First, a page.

Additional information on the decision not to approve extensions for HIV and TB grants to Bosnia and Hercegovina

4. NEWS
16 Aug 2016
Secretariat is reviewing the impact on nine components that are no longer eligible for funding

In GFO #293, we reported that the Global Fund Board turned down a recommendation to provide additional funding for a TB grant and an HIV grant in Bosnia and Herzegovina. Although to still do now know why the Board decided not to grant the additional funding, we now have additional information on what was being requested and why. As well, we are able to report on the reaction of the principal recipient (PR), UNDP.

The Board was asked to approve up to $900,000 for a TB grant (BIG-T-UNDP) and up to € 700,000 for an HIV grant (BIH-910-G03-H). The additional funding would have allowed both grants to continue operating until 31 December 2016.

When it approved the Policy on Sustainability, Transition and Co-Financing (STC) in April 2016, the Board asked the Secretariat to review existing grants that are ineligible for further funding under the Eligibility Policy. The intent of this review was to understand the challenges to successful transition within these grants, and, potentially, to take some action to mitigate the challenges.

Subsequently, according to a paper sent to the Board in July recommending additional funding for the Bosnia and Herzegovina grants, the Secretariat decided that it would review seven country components with active, existing grants and two components with grants that are in closure. All nine components are currently ineligible for further funding under the Eligibility Policy and did not receive an allocation for the 2014-2016 allocation period due to their ineligibility.

The active grants included the two Bosnia and Herzegovina grants, as well as Macedonia HIV, Macedonia TB, Ecuador TB, Colombia TB, and Iran malaria. The two closed grants were Bulgaria HIV and Tunisia TB. All of these grants were scheduled to end sometime in 2016.

The Secretariat adopted a set of criteria for its review. It decided that an extension will only be recommended if:

  • there was no allocation, transition funding or otherwise, provided as part of the 2014-2016 allocation; and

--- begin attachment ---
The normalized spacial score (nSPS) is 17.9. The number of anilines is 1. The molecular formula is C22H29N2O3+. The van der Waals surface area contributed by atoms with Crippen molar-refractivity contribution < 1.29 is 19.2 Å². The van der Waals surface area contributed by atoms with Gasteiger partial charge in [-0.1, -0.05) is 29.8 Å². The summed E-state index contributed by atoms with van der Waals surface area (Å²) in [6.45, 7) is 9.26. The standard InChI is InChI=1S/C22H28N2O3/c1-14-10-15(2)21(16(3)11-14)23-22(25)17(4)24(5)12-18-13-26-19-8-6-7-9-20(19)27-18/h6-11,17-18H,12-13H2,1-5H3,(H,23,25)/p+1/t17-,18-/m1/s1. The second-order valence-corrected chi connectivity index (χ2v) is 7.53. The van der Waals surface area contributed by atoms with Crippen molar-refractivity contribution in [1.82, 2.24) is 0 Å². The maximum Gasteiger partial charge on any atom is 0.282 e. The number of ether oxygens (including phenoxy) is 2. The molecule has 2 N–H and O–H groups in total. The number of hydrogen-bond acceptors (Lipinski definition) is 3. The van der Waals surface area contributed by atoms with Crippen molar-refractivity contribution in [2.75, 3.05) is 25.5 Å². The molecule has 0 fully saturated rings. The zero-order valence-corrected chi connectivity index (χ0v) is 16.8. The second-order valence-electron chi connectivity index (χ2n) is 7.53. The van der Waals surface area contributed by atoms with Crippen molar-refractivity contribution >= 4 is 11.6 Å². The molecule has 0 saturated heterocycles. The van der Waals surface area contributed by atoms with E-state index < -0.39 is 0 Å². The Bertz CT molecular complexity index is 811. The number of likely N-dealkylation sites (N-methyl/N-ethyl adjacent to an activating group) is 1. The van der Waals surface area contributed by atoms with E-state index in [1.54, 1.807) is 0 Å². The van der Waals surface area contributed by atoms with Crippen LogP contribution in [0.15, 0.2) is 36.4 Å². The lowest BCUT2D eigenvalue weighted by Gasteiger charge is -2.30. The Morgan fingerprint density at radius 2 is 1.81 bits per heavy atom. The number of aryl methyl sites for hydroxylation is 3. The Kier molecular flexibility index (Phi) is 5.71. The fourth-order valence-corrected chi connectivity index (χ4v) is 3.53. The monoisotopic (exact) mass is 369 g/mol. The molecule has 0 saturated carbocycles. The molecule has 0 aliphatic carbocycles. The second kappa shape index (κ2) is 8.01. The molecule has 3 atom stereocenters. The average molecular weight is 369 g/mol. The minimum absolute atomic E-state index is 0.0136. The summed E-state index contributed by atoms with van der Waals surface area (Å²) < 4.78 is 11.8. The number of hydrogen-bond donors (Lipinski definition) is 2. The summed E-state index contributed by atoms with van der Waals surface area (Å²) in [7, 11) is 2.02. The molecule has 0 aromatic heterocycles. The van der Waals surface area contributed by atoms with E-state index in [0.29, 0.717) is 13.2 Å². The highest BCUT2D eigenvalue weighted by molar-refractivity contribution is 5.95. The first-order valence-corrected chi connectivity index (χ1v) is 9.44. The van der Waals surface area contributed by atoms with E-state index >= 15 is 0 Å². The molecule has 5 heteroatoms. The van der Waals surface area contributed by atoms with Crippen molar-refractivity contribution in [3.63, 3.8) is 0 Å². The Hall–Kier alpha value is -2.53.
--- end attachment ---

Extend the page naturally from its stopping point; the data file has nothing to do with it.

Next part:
• terminating funding as per current timelines will reverse impact and stop funding for key populations, critical commodities, or interventions addressing key barriers to successful transition; and
  • additional time will result in a realistic likelihood of successful transition by the end of a specified extension period; and
  • the awarding of additional funding is conditional on signed government commitments, and actual disbursements will be conditional upon achievement of key or critical transition-specific milestones; and
  • the grant can be managed through simplified processes; and
  • the Global Fund has not put in place strong efforts to support a successful transition; or  
  • wambo.org could assist with procurement challenges.
 

(Wambo.org is the Global Fund’s new electronic marketplace for health products. See article in this issue.)

Any extensions would be for less than three years. They would be considered exceptions to the STC Policy.  

The Secretariat said that the majority of the grants being reviewed have sufficient funds to request a no-cost extension until 31 December 2016 in the event that additional implementation time would benefit the transition process. However, the Bosnia and Herzegovina TB and HIV grants were scheduled to end on 31 July 2016 and 30 September 2016, respectively. These grants have already had no-cost extensions for nine and ten months, respectively, and there are no remaining funds to extend beyond a few weeks.

In the paper sent to the Board, the Secretariat said that there has been significant work carried out to date to ensure a responsible transition. It said that the country has developed costed transition plans, and that there are emerging commitments to pick up key program costs, including health products, from the respective government counterparts. However, the Secretariat said, there have been no concrete commitments made; and systemic issues in national procurement systems to allow for the procurement of health products, including first- and second-line TB drugs and opioid substitution medications, have not been completely addressed.